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Reviews Categories | Amateur Radio Periodicals | RCA Ham Tips Help


Reviews Summary for RCA Ham Tips
Reviews: 1 Average rating: 5.0/5 MSRP: $Free
Description: Company publication from 1938 - 1970, presenting practical construction projects for hams.
Product is not in production.
More info: http://n4trb.com/AmateurRadio/RCA_Ham_Tips/rca_ham_tips.htm.
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W6LBV Rating: 5/5 Sep 17, 2014 21:14 Send this review to a friend
"Tips" from the hams at RCA  Time owned: more than 12 months
As a corporate entity, RCA is now long gone from the electronics scene, and so also is their engaging little free newsletter “RCA Ham Tips.” Today it would be expensive and perhaps impossible to buy a factory-new RCA 12AX7A dual triode vacuum tube, but surprisingly it’s still fairly easy to read their ham publication (see below).

“RCA Ham Tips” was published, irregularly but mostly quarterly, from 1938 to 1970, with publication suspended during World War II. The production of this publication reflected an RCA corporate view that recognized, supported, and encouraged early Amateur radio and those who were engaged in it. Such was not universally the case for the other major electronics company of the era.

(RCA of course published other, professional-level journals. The “RCA Review” showcased new technology being developed in their research and commercial labs. One could get a glimpse of what was likely to become “mainstream electronics/communications technology” in the five to ten years following a publication by reading the Review.)

General Electric, the “hated competition,” also fielded a similar ham publication, GE Ham News, but it never achieved the success and recognition of Ham Tips.

Each issue of Ham Tips was a small printed pamphlet usually consisting of four pages, sometimes more. After about the year 1950 each issue often contained a single major article that was devoted to a ham radio construction project or perhaps to a detailed explanation of a technical topic.

The articles reflected the technology of their times and did not deal very much with Amateur operating topics or (at all) with DX and contests. The pieces seem to have been written by RCA employees, most of whom were hams themselves. It’s not known whether the articles and the development work behind them were part of the general daily work assignment for some RCA employees, or were contributed as a result of “after hours” projects by these dedicated hams. I believe it was by the latter process.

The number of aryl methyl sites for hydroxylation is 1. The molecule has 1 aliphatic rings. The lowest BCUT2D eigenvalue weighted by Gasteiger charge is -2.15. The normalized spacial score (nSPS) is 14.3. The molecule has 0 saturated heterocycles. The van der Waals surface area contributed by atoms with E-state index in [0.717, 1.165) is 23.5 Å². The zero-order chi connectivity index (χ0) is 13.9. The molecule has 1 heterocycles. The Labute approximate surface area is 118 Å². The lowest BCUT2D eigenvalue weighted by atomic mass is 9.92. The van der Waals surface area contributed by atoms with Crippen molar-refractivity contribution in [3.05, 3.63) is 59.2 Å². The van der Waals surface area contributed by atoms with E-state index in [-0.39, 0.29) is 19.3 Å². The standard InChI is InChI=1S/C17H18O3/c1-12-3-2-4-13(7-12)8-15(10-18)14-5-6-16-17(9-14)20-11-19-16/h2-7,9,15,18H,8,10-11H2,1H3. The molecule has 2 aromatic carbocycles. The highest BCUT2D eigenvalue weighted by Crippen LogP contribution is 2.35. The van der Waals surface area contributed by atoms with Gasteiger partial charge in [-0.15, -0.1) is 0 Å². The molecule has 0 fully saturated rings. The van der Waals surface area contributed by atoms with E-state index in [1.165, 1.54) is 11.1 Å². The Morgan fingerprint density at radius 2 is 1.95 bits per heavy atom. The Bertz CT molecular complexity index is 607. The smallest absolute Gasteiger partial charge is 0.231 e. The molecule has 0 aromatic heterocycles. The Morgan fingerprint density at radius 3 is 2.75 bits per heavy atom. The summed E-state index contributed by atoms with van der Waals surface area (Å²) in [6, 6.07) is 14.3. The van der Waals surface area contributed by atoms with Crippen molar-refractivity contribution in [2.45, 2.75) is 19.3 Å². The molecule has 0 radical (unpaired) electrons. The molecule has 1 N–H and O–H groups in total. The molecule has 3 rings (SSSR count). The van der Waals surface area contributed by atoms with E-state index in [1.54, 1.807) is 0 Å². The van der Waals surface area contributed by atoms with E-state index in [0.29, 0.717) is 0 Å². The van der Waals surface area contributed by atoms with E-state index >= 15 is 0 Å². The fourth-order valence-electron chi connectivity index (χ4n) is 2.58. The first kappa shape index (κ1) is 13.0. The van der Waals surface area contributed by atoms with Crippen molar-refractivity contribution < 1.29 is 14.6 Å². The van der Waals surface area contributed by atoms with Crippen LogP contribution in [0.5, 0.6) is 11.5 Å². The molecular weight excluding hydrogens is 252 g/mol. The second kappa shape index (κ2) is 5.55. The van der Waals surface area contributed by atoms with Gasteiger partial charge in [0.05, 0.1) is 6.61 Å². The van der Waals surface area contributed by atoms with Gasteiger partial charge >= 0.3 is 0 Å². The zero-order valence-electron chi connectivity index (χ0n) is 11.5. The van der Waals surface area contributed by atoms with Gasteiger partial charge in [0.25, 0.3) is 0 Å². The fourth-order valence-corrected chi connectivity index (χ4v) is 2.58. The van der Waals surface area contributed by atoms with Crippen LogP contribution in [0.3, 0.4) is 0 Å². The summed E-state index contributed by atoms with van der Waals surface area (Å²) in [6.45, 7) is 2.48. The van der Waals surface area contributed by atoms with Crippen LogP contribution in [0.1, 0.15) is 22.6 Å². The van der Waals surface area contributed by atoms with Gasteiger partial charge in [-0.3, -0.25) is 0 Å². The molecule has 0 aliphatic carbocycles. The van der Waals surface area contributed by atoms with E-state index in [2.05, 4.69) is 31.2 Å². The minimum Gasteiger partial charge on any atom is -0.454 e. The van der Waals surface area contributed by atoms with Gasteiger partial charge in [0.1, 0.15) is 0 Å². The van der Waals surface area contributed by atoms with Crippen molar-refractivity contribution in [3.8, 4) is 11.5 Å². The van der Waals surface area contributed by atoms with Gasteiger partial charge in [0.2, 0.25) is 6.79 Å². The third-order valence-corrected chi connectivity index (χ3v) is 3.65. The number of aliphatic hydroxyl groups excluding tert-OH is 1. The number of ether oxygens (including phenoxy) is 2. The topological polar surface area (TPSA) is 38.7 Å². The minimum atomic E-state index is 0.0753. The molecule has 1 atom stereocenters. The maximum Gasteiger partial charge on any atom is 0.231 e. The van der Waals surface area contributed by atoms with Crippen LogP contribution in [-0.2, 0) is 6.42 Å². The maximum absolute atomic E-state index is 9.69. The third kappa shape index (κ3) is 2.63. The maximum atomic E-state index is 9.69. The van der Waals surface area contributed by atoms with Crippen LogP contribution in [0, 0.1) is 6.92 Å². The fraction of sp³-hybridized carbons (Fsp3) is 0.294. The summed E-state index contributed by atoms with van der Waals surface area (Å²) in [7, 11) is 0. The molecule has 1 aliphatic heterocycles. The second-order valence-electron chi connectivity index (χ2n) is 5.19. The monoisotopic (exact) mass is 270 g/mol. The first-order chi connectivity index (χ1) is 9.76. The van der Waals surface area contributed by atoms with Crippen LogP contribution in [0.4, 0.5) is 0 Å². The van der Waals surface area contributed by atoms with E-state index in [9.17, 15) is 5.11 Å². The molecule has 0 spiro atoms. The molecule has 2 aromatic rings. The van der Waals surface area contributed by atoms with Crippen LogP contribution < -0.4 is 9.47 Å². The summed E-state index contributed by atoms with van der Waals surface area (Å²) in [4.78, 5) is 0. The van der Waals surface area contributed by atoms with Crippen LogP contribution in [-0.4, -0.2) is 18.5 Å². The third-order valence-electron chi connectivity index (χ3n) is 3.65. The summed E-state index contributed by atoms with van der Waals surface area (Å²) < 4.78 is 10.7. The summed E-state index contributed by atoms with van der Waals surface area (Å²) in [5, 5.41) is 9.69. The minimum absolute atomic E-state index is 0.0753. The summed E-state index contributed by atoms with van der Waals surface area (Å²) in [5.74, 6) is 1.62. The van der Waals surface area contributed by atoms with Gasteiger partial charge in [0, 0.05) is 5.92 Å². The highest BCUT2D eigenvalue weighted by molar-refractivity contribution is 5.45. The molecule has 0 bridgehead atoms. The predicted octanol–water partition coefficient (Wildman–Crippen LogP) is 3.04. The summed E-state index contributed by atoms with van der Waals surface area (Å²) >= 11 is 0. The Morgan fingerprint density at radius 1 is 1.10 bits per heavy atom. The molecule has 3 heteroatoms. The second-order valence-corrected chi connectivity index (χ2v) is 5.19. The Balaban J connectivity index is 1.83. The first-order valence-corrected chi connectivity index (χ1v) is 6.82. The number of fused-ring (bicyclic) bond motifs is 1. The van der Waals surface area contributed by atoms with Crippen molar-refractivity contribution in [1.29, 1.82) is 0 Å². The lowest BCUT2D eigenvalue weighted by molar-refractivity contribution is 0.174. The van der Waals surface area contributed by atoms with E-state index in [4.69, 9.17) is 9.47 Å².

Each construction article was complete with text, drawings, schematics, photographs, and parts lists, so that the project could be duplicated by other hams. The level of difficulty of these projects ranged from fairly simple to complex. The only “concessions to Mammon” that RCA took in the publication were specifying RCA parts in the construction parts list (where appropriate), inclusion of occasional articles announcing new RCA electronics products coming onto the market, and often a small company advertising block on the back page.

We used to get our free copies of Ham Tips as they were released, grabbing them from the counter tops of the local electronics parts stores. The release of the new issue was always to be anticipated, and the arrival of a new issue could be an excuse by itself for a trip to the store. Free subscriptions by mail were also available and I believe that I had such a subscription.

Now, a caveat: few current hams will either fully understand or will want to build these projects today. Their designs are technologically obsolete, and parts for building them would be both difficult to find and expensive to buy. But these articles are an available and easy-to-use resource for those individuals who would like to study how our technology evolved and how everyday ham tasks were handled in the “golden age” of Amateur radio.

Almost every issue of RCA Ham Tips is available, in downloadable PDF format, at the URL http://n4trb.com/AmateurRadio/RCA_Ham_Tips/rca_ham_tips.htm. This site is an invaluable “treasure trove” resource for which N4TRB deserves much credit.
 


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